“Middle-aged banker Arthur Hamilton is given the opportunity to start a completely new life when he receives calls from his old friend Charlie. The only problem is that Charlie is supposed to be dead. Hamilton is eventually introduced to a firm that will fake his death and create an entirely new look and life for him. After undergoing physical reconstruction surgery and months of training and psychotherapy, Hamilton returns to the world in the form of artist Tony Wilson. He has a nice house in Malibu and a manservant, a company employee who is there to assist him with his adjustment. He finds that the life he had hoped for isn’t quite what he expected and asks the company to go through the process with surprising results.”
Seconds (1966) is director John Frankenheimer‘s most overtly science fiction film, based on a novel by David Ely, about a middle aged businessman (John Randolph) who is approached by a mysterious organisation and is offered the chance of living most of his life over again – for a price, that is. He pays the required sum, which is huge, and undergoes a series of operations that restore his youth and leave him looking like Rock Hudson (who takes over the role at this point). He is also provided with a whole new lifestyle, becoming part of a community of wealthy young bohemian swingers who live in a series of luxury dwellings on a Californian beach and who are all, it is suggested, recipients of the so-called ‘youth treatment’.
He enjoys his new life at first but then begins to feel guilty about his abandoned wife, who is under the impression he is dead. He has been told that it is forbidden to have any contact with the people from his former life, but he disobeys this rule and pays a visit to his wife, though he doesn’t reveal who he really is. The visit so affects him that he asks for the treatment to be reversed, but they inform him there’s no going back. He should have known the treatment was doomed to fail, because the head of the enigmatic organisation is an old man (Will Geer). The film ends with him being killed in an operating theatre, knowing that his body will be used as a replacement corpse for some new client.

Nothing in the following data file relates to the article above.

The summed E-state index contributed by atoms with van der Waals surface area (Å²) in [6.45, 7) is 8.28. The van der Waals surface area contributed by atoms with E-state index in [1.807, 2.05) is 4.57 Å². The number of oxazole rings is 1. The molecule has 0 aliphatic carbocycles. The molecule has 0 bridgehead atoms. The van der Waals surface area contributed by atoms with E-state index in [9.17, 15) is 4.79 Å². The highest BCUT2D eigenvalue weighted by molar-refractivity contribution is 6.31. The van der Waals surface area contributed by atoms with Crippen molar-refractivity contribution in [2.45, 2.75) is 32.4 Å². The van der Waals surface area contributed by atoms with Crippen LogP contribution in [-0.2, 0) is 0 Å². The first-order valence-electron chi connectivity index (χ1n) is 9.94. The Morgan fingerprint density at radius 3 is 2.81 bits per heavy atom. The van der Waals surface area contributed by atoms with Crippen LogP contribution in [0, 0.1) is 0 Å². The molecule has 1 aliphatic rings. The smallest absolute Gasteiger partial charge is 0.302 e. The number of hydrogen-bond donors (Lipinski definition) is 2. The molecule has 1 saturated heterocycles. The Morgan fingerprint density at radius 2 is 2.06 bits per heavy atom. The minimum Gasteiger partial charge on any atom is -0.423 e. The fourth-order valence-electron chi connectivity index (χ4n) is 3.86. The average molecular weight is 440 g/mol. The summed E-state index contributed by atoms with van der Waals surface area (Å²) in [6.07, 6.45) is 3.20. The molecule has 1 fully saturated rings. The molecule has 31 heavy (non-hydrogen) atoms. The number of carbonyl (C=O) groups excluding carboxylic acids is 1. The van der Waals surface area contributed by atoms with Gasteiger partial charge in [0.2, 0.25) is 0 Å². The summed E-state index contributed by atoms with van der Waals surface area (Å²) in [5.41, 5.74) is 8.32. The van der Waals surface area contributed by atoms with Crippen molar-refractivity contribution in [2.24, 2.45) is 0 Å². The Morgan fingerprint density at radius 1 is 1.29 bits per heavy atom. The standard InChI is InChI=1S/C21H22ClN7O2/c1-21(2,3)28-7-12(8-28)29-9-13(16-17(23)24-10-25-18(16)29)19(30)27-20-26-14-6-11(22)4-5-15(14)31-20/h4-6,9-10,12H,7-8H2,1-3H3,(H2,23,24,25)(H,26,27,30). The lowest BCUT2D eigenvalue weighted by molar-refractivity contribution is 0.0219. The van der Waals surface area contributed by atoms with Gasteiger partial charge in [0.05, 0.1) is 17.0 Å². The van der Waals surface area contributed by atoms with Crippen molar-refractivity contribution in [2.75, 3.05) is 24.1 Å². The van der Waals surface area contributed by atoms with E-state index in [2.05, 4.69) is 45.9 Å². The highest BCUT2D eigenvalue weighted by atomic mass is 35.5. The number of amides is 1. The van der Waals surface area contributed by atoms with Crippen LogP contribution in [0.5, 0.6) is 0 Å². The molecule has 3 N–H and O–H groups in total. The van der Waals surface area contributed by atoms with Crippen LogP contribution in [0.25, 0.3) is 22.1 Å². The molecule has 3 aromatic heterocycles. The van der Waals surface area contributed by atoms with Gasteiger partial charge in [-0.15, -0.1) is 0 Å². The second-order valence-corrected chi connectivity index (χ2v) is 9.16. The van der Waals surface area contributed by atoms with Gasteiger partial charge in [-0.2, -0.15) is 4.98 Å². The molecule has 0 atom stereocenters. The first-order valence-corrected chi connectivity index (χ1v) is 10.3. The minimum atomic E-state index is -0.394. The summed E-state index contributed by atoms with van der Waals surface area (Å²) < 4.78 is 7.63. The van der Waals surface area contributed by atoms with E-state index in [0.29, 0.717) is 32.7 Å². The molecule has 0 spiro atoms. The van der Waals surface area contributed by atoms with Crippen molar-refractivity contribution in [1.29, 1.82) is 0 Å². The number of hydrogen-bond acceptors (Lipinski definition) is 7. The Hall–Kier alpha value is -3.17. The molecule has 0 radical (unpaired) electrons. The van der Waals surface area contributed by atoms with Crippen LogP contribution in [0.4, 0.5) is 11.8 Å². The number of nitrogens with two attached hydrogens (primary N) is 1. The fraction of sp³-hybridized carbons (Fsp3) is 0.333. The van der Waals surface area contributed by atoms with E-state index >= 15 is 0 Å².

Frankenheimer’s cold and calculating direction, along with James Wong Howe‘s atmospheric black-and-white cinematography, creates an effective mood of ever-increasing paranoia which culminates in the final operating theatre sequence, all of which helps rejuvenate and disguise what is essentially an old and worn-out science fiction plot. Amusingly, Frankenheimer and his scriptwriter Lewis John Carlino seem to be under the impression that youth can be restored merely by what appears to be a series of operations amounting to little more than a series of extensive facelifts.
Seconds is one of the most depressing science fiction films ever made, certainly one of the most provocative. If you don’t detest this film, then chances are you’ll greatly admire it. It has an enormous cult following despite being quite difficult to find. The acting in the film is first-rate – John Randolph is particularly effective – and Frankenheimer’s direction seems appropriately audacious, if a little self-indulgent. The moody music is by maestro Jerry Goldsmith, the creepy credit sequence by Saul Bass, and Carlino’s script actually improves on Ely’s erratic novel – for instance, he provides Hudson’s character with a love interest (Salome Jens). The moral of this particular story seems to be, a boring purposeless man who is given a second chance will remain boring and without purpose.
But the real star of the film is Howe’s photography, who uses an assortment of lenses and camera angles to create the most surreal and sinister atmosphere the genre has ever seen, like putting the camera with a wide-angle lens on a wheeled suitcase carrier while Randolph walks through Grand Central Station, and using a fish-eye lens for the horrifying final shots of Hudson’s last seconds of life. Ironically, Howe didn’t like working with Frankenheimer, who insisted on hand-held shots and zooms without any specific reason.
Commenting on both the hedonistic youth and the discontented bourgeois of the sixties, Seconds may be the most terrifying and downbeat indictment of corporate service culture ever produced in the USA, which probably accounts for its lack of success, along with the fact that audiences didn’t want to see Rock Hudson in a movie this edgy. He had, after all, carved his cinematic career as the ultimate romantic Hollywood leading man. It’s with this thought in mind I’ll request your persistence…I mean, presence next week when I have the opportunity to present you with more unthinkable realities and unbelievable factoids of the darkest days of cinema, exposing the most daring shriek-and-shudder shock sensations to ever be found in the steaming cesspit known as…Horror News! Toodles!